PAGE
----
When Dave Hakstol was relieved of his coaching duties, so was assistant coach Paul McFarland. Assistants Jay Leach and Dave Lowry were retained. Bylsma said, “I'm going to have conversations with both of those guys” soon.

“There's certainly an opportunity to bring someone in [to join the coaching staff],” said Bylsma, who noted his Firebirds assistants Jessica Campbell and Stu Bickel have been “part of that conversations. Potentially, maybe one person and maybe two people.”

First the Firebirds, Then Shaping the Kraken

Bylsma said he will reach out to all Kraken players on the NHL roster in the coming weeks, but respecting the Firebirds task at hand, of course. He told the media gathering he’s already heard from some players and specifically mentioned he has talked with Jared McCann, Jordan Eberle and Matty Beniers. In a twist, some veterans might even reach out to the likes of Tye Kartye, Ryker Evans and Shane Wright, among others, to find out more about the new coach’s approach on and off the ice.

For his part, Francis said by design that Bylsma’s systems of play will not be altogether different that during the past three seasons with Dave Hakstol behind the bench. There is most definitely a hockey operations' desire to play a certain way in all zones. “Playing fast” and “being hard to play against” are two aspirations.

“There’s going to be a lot of similarities,” said Francis when asked about the style of Bylsma’s upcoming Kraken team and that of Hakstol. “We will discuss some things as we move forward. We want to tweak what we weren't doing as well last year. Offensively, we kind of fell off. Obviously, we need to find a way to tweak some things in the offensive zone to get the offense back ... I think with Dan’s personality and style, how he coaches will mesh well with our locker room and get the best out of our players.”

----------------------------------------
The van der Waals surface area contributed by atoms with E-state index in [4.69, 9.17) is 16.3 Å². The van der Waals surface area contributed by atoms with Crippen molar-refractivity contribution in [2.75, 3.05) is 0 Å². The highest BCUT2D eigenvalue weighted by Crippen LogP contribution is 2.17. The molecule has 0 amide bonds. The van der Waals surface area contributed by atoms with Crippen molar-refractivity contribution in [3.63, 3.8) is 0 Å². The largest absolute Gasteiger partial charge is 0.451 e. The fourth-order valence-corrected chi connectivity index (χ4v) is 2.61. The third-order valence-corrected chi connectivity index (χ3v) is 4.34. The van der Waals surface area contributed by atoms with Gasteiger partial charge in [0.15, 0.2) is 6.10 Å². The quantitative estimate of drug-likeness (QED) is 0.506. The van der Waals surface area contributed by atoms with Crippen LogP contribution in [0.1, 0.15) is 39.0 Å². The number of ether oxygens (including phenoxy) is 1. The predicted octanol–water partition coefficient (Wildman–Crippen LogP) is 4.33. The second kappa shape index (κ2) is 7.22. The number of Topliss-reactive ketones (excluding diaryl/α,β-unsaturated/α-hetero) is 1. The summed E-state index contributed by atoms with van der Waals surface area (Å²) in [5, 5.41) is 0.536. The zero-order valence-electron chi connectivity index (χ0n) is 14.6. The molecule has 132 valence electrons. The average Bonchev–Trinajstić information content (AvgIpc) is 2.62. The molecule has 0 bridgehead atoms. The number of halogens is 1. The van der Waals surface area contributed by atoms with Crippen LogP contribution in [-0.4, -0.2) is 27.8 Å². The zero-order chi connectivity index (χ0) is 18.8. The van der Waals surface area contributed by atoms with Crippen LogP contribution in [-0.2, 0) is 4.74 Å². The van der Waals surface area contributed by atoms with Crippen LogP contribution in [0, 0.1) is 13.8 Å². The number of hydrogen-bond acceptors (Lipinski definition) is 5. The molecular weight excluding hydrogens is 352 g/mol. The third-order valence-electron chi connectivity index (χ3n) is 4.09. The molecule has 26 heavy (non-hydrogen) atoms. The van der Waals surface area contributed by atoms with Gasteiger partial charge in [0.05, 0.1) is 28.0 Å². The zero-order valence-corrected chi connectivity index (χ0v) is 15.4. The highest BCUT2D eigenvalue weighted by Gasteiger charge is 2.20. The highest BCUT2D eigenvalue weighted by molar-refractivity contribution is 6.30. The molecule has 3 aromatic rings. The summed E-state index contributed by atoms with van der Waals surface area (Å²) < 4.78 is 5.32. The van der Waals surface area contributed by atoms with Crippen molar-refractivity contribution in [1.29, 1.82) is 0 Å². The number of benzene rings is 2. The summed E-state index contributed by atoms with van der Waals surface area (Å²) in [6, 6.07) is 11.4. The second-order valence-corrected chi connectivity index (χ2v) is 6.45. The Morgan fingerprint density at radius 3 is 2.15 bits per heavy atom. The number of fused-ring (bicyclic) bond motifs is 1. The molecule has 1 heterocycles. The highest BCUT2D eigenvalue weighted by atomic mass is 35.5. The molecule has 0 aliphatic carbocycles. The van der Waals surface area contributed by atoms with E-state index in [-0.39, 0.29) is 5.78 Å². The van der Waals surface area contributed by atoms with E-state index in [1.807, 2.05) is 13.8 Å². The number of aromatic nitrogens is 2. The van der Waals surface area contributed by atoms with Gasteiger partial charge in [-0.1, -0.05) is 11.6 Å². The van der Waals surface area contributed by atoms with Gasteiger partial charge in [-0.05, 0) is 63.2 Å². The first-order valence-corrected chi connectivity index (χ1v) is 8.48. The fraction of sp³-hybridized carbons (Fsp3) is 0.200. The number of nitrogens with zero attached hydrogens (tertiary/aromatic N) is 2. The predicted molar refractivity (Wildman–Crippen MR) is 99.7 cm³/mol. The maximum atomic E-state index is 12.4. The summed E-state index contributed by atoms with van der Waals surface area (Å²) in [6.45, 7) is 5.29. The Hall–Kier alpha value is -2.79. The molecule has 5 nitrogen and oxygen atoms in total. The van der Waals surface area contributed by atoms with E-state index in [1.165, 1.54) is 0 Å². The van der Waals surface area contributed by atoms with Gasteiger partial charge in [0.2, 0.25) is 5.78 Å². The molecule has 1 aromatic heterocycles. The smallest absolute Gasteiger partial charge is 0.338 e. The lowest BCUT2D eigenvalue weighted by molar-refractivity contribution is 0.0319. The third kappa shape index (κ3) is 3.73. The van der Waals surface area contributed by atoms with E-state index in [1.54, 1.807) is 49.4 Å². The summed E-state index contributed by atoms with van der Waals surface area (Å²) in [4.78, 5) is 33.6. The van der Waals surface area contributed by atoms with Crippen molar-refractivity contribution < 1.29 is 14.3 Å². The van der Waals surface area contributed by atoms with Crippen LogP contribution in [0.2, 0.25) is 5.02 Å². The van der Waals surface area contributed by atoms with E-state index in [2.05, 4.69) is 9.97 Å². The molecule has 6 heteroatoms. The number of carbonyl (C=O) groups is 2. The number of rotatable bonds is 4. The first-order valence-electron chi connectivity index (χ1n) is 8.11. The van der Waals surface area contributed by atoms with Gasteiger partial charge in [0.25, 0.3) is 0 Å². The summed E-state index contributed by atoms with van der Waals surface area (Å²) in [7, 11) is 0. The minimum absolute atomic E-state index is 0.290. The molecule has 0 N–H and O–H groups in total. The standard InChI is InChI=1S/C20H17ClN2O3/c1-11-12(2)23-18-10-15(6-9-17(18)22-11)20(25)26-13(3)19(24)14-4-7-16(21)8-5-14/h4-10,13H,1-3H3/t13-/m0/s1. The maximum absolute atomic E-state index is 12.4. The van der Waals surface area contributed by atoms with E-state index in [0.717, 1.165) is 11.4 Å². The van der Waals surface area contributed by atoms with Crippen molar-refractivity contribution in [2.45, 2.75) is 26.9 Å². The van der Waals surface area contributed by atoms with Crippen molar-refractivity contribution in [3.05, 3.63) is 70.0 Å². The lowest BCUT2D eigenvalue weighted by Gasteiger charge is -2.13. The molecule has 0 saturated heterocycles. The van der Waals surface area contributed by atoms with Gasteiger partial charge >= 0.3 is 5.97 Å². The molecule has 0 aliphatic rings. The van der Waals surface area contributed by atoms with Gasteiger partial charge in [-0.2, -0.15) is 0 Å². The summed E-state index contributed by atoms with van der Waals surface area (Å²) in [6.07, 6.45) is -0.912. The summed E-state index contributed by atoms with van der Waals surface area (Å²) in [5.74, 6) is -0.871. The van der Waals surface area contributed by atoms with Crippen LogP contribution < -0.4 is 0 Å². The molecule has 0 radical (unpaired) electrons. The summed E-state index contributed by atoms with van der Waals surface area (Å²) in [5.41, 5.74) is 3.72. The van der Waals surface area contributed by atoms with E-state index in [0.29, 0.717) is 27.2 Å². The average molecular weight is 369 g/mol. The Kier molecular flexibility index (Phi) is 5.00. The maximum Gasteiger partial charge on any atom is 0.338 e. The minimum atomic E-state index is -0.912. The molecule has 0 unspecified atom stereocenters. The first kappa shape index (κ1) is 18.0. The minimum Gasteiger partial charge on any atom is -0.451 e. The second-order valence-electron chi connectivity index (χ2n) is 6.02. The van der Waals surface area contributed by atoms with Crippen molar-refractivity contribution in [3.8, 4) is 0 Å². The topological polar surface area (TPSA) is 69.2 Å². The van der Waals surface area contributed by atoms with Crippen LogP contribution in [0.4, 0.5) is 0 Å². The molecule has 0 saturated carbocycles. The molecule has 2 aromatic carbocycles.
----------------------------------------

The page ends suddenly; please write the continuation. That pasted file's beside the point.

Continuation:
“Today, my coaching style, it's about relationships,” said Bylsma, who said in his playing days, coaches were more dictorial. “It's about getting on the same page with the player and the individual. They're a part of it. They want to be a part of it. They want to have the discussion. They want to have a clear plan and message as to how they can get better and how they can improve and how the team can play and and be successful.

“There's a much bigger onus on the coach to be able to establish relationships with not only each and every individual on the team but also the team as a whole. It’s incumbent for the coach to make that change.”